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Photos: Freshwater Stingray Takes Bite Out of Insects

Chomp, Chomp

The freshwater stingray <em>Potamotrygon motoro</em> from the Amazon Basin, chewing on a meal.

(Image credit: M. Kolmann and K. Welch.)

Look at that mouth! This freshwater stingray Potamotrygon motoro from the Amazon Basin, chews up its insect meal. Researchers just found that the species moves its jaw in complex ways to shred up insects, which are covered in tough chitin. The chewing behavior is similar to that found in mammals.

Check out the following images of the amazing stingray.

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Hungry stingray

A hungry specimen of the freshwater stingray <em>Potamotrygon motoro</em> from the Amazon Basin.

(Image credit: M. Kolmann and K. Welch.)

In the study, researchers recorded eating behaviors of four individual Potamotrygon motoro stingrays in aquariums. They used high-speed videography to track the stingrays feeding on various prey, such as fish, shrimp and dragonfly larvae.

Stingray eyes

The freshwater stingray <em>Potamotrygon motoro</em> from the Amazon Basin.

(Image credit: M. Kolmann and K. Welch.)

Their eyes are on the dorsal surface of the head, each oriented toward the opposite side of the body, something that gives the stingray a field of vision of nearly 360 degrees, according to the University of Michigan Museum of Zoology.

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From the Amazon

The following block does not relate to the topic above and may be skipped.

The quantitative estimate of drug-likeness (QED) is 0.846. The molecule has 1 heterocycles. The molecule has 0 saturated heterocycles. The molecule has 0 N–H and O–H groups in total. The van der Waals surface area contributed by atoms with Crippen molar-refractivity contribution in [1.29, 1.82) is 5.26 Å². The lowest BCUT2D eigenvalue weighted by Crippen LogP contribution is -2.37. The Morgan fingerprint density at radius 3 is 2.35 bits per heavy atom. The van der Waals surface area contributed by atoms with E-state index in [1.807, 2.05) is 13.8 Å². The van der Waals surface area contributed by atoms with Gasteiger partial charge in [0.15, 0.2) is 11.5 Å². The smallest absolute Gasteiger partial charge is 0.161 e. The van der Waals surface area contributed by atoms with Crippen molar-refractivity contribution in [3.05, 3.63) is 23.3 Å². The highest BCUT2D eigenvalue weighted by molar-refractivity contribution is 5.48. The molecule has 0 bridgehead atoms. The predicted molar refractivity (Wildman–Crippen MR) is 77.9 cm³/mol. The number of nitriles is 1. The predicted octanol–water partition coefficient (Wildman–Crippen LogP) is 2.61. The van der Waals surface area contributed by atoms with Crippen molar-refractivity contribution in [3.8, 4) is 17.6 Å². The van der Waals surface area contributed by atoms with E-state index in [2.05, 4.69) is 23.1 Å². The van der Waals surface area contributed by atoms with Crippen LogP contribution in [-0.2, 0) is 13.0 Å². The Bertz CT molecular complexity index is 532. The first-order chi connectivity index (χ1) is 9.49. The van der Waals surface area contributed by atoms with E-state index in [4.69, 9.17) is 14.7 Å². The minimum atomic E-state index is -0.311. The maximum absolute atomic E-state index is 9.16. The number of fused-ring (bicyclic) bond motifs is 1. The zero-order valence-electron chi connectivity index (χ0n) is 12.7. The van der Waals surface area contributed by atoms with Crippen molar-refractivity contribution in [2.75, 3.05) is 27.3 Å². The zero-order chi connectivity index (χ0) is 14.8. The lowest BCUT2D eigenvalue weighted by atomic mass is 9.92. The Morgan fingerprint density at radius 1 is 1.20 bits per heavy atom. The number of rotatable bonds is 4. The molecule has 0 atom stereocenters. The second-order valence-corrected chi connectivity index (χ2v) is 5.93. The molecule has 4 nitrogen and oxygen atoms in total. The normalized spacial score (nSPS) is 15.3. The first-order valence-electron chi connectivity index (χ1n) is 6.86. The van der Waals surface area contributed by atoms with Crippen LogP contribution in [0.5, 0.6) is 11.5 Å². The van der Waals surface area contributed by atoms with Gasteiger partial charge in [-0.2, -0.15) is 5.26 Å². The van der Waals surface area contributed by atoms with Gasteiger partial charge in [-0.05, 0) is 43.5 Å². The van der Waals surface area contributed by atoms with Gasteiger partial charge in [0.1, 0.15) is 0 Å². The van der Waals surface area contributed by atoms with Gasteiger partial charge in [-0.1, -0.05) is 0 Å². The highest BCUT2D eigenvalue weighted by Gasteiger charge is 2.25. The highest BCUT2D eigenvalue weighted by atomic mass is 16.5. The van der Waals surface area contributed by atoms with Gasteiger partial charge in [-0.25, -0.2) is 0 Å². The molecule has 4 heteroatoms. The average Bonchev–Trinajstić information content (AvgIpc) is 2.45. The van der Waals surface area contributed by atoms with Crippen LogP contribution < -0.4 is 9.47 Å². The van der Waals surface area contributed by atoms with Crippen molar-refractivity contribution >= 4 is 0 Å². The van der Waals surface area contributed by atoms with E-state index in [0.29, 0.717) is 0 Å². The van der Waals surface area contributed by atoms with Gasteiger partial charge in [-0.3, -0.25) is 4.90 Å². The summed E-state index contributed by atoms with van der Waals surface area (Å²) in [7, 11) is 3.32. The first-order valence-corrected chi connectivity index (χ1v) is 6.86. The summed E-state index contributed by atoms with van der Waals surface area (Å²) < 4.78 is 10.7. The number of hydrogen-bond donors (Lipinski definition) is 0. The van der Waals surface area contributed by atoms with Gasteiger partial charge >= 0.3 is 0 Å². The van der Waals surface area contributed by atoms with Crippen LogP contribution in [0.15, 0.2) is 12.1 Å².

The freshwater stingray <em>Potamotrygon motoro</em> from the Amazon Basin.

(Image credit: M. Kolmann and K. Welch.)

The freshwater stingray, also called the peacock-eye stingray, is covered in distinct orange-to-yellow eyespots enclosed in a black ring. Insectivorous freshwater stingrays like P. motoro represent the only rays and sharks known to dine on insects.

The Underside

An underside view of the freshwater stingray <em>Potamotrygon motoro</em> from the Amazon Basin.

(Image credit: M. Kolmann and K. Welch.)

The stingrays also revealed another feeding trick. Turns out, they lift up their pectoral fins to suck prey beneath their bodies. There, the stingray uses its jaws to attack the wriggling meal, the researchers found.

Shown here, the underside of the freshwater stingray.

Inside a Stingray

CT scan of the freshwater stingray <em>Potamotrygon motoro</em> from the Amazon Basin.

(Image credit: M. Kolmann, J. Weaver, and M. Dean.)

The researchers also used computed-tomography scanning to look beneath the skin of the freshwater stingray Potamotrygon motoro.

[Read the full story on stingray chewing]